Nonscientific survey here.
Question 1: In your own personal usage, can you use the word both with more than two items?
For example, do the following sound okay to you?
- Wash both the plate, the bowl, and the cup.
- Wash both of the three dishes.
Question 2: What about the word either? For example:
- Wash either the plate, the bowl, or the cup.
- Wash either of the three dishes.
Question 3: What about neither/nor? For example:
- Wash neither the plate, the bowl, nor the cup.
- Wash neither of the three dishes.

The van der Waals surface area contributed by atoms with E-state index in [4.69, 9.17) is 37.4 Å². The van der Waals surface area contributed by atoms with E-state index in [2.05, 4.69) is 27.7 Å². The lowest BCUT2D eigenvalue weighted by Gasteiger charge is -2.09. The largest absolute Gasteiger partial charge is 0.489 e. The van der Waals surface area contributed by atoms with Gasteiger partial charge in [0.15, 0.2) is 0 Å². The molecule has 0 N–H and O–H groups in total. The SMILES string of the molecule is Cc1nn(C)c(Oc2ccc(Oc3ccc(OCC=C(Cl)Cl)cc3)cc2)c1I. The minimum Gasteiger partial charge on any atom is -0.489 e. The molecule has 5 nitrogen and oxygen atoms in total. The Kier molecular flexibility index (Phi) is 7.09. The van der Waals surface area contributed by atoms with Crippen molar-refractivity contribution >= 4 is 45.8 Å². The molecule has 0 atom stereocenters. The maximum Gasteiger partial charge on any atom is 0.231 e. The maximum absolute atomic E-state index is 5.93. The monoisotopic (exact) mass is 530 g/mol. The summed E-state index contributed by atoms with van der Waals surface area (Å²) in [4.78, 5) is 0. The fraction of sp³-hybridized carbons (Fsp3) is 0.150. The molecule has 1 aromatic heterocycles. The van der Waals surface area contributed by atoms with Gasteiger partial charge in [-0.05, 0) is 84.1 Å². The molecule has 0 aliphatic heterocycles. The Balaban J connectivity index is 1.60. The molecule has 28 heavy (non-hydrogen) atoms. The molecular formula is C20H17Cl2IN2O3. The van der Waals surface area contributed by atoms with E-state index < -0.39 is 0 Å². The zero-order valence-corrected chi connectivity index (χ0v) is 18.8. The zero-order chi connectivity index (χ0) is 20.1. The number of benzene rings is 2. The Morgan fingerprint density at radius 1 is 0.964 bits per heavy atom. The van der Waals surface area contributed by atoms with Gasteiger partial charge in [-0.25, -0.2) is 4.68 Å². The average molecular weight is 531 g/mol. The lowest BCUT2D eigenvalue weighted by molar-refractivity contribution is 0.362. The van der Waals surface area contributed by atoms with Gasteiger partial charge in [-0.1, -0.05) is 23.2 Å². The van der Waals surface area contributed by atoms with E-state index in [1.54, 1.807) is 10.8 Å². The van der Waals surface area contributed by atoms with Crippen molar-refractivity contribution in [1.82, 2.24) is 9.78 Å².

Question 4: What about whether? For example:
- Whether you open the door, close the door, or leave it alone, don’t go through it.
In my usage, all of those words apply only to exactly two items (though whether is a bit more flexible for me than the others), but recently I’ve seen several cases of more-than-two usage, so I’m curious about what other people think.
Various online sources suggest that the more-than-two usage is generally considered nonstandard but has been used by plenty of writers, especially in informal contexts. But even so, I’d be interested to hear about your usage.